History Of The Acadians
The Acadians (French: Acadiens) are the descendants of the original French settlers and often Métis, of parts of Acadia (French: Acadie) in the northeastern region of North America comprising what is now the Canadian Maritime Provinces of New Brunswick, Nova Scotia, and Prince Edward Island, Gaspé, in Quebec, and to the Kennebec River in southern Maine.
The history of the Acadians was significantly influenced by the six colonial wars that took place in Acadia during the 17th and 18th century (see the four French and Indian Wars, Father Rale's War and Father Le Loutre's War). Eventually, the last of the colonial wars—the French and Indian War -- resulted in the British Expulsion of the Acadians from the region. After the war, many Acadians came out of hiding or returned to Acadia from the British Colonies. Others remained in France and some migrated from there to Louisiana, where they became known as Cajuns. The nineteenth century saw the beginning of the Acadian Renaissance and the publication of Evangeline, which helped galvanize Acadian identity. In the last century Acadians has been marked by achievements in the areas of equal language and cultural rights as a minority group in the Maritime provinces of Canada.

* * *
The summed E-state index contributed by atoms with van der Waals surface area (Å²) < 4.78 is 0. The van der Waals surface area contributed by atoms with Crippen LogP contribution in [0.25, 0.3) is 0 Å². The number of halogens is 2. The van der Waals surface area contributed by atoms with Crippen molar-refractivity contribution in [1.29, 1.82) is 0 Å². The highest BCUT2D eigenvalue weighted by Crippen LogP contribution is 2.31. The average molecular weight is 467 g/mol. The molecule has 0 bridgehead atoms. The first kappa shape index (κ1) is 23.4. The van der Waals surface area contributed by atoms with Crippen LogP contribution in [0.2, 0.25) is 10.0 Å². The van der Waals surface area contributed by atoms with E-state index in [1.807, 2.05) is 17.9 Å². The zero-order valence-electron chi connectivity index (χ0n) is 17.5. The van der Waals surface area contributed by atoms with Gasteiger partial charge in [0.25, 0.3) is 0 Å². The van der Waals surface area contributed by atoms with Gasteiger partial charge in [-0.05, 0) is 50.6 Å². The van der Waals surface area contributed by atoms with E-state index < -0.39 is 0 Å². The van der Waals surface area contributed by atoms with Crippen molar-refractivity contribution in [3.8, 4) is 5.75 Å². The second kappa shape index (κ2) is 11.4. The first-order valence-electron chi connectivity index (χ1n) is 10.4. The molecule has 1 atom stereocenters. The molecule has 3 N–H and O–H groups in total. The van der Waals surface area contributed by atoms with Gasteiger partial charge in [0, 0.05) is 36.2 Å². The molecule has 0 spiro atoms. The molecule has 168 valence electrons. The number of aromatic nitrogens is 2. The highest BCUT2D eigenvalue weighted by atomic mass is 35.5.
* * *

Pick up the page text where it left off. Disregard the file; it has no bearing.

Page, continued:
Other articles related to "history of the acadians, the acadian, acadian":
... Beginning in 1994, the Acadian community gathered for a Acadian World Congress in New Brunswick ... then in Louisiana in 1999, in Nova Scotia in 2004, in the Acadian Peninsula of New Brunswick in 2009 ... The 5th Acadian World Congress will be hosted in 2014 by a gathering of 40 different communities located in three different provinces and different states ...
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“And now this is the way in which the history of your former life has reached my ears! As he said this he held out in his hand the fatal letter.”
—Anthony Trollope (18151882)